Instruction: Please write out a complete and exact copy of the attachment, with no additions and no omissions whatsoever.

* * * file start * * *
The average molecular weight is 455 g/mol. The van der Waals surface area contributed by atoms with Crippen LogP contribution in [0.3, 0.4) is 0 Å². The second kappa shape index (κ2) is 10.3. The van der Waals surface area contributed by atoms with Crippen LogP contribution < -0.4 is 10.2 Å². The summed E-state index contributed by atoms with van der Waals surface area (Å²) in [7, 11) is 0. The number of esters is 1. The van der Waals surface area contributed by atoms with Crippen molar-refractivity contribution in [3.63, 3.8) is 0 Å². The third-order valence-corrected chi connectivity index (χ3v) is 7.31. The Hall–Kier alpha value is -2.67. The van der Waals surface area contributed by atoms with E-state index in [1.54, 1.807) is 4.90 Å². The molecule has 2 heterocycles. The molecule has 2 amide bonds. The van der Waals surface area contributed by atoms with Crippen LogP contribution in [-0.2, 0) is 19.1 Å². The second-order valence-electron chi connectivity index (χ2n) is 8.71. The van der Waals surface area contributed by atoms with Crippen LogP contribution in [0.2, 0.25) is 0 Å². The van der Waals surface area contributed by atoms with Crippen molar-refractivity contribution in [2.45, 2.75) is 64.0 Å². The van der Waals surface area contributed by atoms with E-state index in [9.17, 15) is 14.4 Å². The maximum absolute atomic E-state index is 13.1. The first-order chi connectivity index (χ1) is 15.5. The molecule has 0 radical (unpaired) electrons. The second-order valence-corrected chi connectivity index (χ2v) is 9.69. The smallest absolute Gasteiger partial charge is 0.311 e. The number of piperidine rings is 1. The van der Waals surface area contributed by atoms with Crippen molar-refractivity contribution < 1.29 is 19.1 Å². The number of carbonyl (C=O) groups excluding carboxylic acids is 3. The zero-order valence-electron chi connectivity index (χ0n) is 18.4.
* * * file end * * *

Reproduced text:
The average molecular weight is 455 g/mol. The van der Waals surface area contributed by atoms with Crippen LogP contribution in [0.3, 0.4) is 0 Å². The second kappa shape index (κ2) is 10.3. The van der Waals surface area contributed by atoms with Crippen LogP contribution < -0.4 is 10.2 Å². The summed E-state index contributed by atoms with van der Waals surface area (Å²) in [7, 11) is 0. The number of esters is 1. The van der Waals surface area contributed by atoms with Crippen molar-refractivity contribution in [3.63, 3.8) is 0 Å². The third-order valence-corrected chi connectivity index (χ3v) is 7.31. The Hall–Kier alpha value is -2.67. The van der Waals surface area contributed by atoms with E-state index in [1.54, 1.807) is 4.90 Å². The molecule has 2 heterocycles. The molecule has 2 amide bonds. The van der Waals surface area contributed by atoms with Crippen LogP contribution in [-0.2, 0) is 19.1 Å². The second-order valence-electron chi connectivity index (χ2n) is 8.71. The van der Waals surface area contributed by atoms with Crippen LogP contribution in [0.2, 0.25) is 0 Å². The van der Waals surface area contributed by atoms with Crippen molar-refractivity contribution in [2.45, 2.75) is 64.0 Å². The van der Waals surface area contributed by atoms with E-state index in [9.17, 15) is 14.4 Å². The maximum absolute atomic E-state index is 13.1. The first-order chi connectivity index (χ1) is 15.5. The molecule has 0 radical (unpaired) electrons. The second-order valence-corrected chi connectivity index (χ2v) is 9.69. The smallest absolute Gasteiger partial charge is 0.311 e. The number of piperidine rings is 1. The van der Waals surface area contributed by atoms with Crippen molar-refractivity contribution < 1.29 is 19.1 Å². The number of carbonyl (C=O) groups excluding carboxylic acids is 3. The zero-order valence-electron chi connectivity index (χ0n) is 18.4.